The week before the week before. There’s really not a holiday card celebrating that. It does happen though – every time there’s a major holiday, there’s always the week before the week before. It’s that time where you are thinking about what all needs to be done, but not at a panic stage yet. There’s still time to contact that family member that you forgot to put on the list to invite, and it doesn’t feel too awkward yet. There’s still time to decorate and find just the right card for just the right person. Still time to maybe color some Easter eggs even if you don’t really know why coloring Easter eggs is an expectation for the resurrection of Jesus. Still time to get purply, yellowy, and pinky peeps, even when you sorta know they probably would not disintegrate if left on their own for a thousand years and maybe there’s something a little wrong with that.
Sometimes it’s worth thinking about things in a peculiar way, like the week before the week before. When you think about the life-marking, life-changing events in your life – you know, the ones that changed everything in a way you didn’t previously know or expect they would change? Can you pull those moments up, and then remember what the week before the week before that happened was like? What was “normal” before you had to get used to a “new” normal? What was that unknowing of what was ahead like? Have you longed to return to that way? Are you relieved you never had to return to that way? Was it a blissfull ignorance that had you not had, surviving the events that were coming would have been close to impossible? If someone had told you what was ahead during that week before the week before, would you have quit while you were ahead, or quit while you were behind, or just quit so as not to face that which would be required to live into a different future?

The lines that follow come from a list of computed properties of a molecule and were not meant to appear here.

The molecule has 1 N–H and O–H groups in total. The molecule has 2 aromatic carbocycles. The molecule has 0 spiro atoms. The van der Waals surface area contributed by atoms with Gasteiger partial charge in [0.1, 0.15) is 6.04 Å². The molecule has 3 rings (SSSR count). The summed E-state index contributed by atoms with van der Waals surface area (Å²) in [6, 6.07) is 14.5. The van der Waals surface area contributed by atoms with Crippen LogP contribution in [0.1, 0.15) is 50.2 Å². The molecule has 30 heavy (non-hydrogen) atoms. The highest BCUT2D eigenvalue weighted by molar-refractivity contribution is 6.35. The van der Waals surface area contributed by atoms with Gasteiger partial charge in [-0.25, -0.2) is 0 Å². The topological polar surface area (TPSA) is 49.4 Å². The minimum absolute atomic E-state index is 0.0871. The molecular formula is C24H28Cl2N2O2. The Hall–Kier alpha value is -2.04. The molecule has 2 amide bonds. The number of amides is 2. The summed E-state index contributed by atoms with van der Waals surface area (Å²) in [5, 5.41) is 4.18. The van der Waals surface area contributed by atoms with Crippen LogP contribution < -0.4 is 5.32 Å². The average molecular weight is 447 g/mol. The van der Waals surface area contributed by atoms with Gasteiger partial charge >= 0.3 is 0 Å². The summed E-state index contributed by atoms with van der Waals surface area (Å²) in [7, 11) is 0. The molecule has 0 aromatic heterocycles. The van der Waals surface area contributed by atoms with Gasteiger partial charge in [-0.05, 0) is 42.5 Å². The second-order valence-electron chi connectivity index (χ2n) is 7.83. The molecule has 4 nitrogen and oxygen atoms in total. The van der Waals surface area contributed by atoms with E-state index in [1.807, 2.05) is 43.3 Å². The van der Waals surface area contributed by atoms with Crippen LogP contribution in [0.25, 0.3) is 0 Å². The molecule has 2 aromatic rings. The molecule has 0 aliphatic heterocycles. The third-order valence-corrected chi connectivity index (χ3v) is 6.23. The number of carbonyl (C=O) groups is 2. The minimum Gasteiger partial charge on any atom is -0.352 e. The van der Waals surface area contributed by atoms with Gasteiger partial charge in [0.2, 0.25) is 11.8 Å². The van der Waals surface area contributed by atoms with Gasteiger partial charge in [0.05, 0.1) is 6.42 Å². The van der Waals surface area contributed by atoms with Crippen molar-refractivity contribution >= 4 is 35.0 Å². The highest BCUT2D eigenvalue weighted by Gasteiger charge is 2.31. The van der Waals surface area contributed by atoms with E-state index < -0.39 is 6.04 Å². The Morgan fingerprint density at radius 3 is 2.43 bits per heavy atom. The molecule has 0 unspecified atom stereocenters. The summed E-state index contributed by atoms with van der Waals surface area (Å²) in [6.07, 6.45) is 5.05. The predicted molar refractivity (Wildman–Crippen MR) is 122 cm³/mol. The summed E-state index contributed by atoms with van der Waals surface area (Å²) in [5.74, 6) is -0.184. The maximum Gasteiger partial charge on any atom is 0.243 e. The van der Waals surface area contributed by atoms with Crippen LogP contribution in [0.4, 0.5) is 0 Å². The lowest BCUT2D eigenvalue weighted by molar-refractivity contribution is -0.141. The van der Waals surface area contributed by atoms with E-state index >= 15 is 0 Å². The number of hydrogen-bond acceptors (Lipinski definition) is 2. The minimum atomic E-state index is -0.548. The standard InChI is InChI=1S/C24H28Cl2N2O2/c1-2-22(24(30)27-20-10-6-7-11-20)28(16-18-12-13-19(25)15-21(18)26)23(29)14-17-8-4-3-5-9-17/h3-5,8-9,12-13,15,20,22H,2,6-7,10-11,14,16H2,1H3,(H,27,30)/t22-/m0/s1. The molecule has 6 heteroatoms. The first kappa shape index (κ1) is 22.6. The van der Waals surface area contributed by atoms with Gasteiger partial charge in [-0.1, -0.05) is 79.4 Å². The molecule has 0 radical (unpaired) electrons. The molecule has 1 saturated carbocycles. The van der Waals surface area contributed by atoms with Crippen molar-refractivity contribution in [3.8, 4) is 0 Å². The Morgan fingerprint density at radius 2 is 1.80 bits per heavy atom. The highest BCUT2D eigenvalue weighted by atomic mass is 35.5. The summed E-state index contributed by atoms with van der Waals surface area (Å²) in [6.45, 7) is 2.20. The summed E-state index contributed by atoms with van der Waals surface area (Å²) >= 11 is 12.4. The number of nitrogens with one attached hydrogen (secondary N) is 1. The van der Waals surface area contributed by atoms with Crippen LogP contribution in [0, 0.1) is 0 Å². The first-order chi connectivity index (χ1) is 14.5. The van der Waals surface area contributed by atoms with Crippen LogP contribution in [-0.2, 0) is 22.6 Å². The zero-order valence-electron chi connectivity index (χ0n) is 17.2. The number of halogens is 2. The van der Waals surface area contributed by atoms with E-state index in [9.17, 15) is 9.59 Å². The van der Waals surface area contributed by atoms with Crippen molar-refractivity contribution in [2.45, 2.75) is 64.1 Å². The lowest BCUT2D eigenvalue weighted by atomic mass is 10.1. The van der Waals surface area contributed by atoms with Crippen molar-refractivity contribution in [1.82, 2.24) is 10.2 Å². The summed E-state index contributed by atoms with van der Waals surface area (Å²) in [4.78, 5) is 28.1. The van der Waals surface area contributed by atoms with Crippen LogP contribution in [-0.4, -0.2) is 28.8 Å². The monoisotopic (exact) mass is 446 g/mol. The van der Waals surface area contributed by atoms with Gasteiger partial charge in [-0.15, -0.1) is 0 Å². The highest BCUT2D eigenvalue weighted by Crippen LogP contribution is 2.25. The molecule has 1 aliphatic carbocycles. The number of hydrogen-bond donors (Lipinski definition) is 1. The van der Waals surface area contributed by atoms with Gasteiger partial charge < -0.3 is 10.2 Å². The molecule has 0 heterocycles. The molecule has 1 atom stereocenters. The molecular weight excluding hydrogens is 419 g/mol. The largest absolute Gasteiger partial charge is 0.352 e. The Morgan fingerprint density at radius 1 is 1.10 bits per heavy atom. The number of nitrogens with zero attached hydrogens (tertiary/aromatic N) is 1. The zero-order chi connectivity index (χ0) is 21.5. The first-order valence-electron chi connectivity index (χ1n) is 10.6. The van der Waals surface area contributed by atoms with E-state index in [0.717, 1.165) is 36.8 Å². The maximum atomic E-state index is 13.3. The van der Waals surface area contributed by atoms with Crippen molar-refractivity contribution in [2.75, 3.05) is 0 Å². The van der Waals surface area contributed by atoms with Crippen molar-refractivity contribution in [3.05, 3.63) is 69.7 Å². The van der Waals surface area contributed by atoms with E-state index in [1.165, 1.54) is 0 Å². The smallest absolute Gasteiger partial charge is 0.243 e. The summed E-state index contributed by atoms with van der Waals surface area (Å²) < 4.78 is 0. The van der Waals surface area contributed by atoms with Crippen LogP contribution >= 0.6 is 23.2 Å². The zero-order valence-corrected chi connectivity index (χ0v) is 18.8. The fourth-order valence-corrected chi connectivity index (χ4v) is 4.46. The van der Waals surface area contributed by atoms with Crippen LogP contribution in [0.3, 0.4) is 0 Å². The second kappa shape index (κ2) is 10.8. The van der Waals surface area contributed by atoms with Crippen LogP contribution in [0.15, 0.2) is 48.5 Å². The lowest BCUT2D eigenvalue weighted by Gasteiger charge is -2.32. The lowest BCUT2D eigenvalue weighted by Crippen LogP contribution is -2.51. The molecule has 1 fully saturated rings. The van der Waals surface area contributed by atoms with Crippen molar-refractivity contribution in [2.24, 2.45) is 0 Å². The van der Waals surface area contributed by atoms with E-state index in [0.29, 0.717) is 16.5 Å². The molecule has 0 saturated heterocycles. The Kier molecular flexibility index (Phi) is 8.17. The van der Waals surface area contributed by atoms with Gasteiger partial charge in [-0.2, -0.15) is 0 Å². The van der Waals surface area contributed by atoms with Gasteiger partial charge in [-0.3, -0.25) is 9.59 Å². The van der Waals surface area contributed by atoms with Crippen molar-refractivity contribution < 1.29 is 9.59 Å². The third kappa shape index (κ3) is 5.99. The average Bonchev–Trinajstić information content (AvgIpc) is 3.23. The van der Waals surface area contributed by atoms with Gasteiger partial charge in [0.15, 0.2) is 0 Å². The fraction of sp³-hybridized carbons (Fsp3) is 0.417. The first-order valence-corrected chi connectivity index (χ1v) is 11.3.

The linoleum tiles in the lower entrance are being replaced this week before the week before Palm Sunday at Grace. So for 17 years our building has withstood rain and hail and sleet and snow and never failed to make its space available for weekly worship – but sometimes that space offered a rather unplanned “remember your baptism” experience with trash cans being placed beneath leaks that dripped sometimes in the sanctuary, and most times in the elevator tube and down the walls from the upper to the lower level in the west entrance and stairwell. This winter into spring, the entire roof of the older part of our building was replaced, including the steeple! Some of you may have seen the roofer guys who so nimbly just ran around up there with no fear of heights and falling and gravity and slippage and their whole being non-avian and wingless ‘could not have flown if they had fallen’-ness. And so they replaced the roof which means the linoleum tiles in the lower entrance and the stairwell are being replaced.
I may miss the rust-colored curling cornered tiles that I’ve come to know so well over the years. A little like I miss that paper-cut on my finger in the winter when it takes 10 days to heal in the dry arctic air – no, I cannot keep track of any pair of gloves I’ve ever had, so yes, my hands are too dry to heal easily, most particularly as I age – thanks for asking. So new tiles the week before the week before – you know, so the pastors and staff don’t stress out that they won’t have it done by the actual week. Having new ground on which to walk, in a way, the week before the week before multitudes of feet will make their way to experience palms and last suppers and a crucifixion and a resurrection seems appropriate, I think.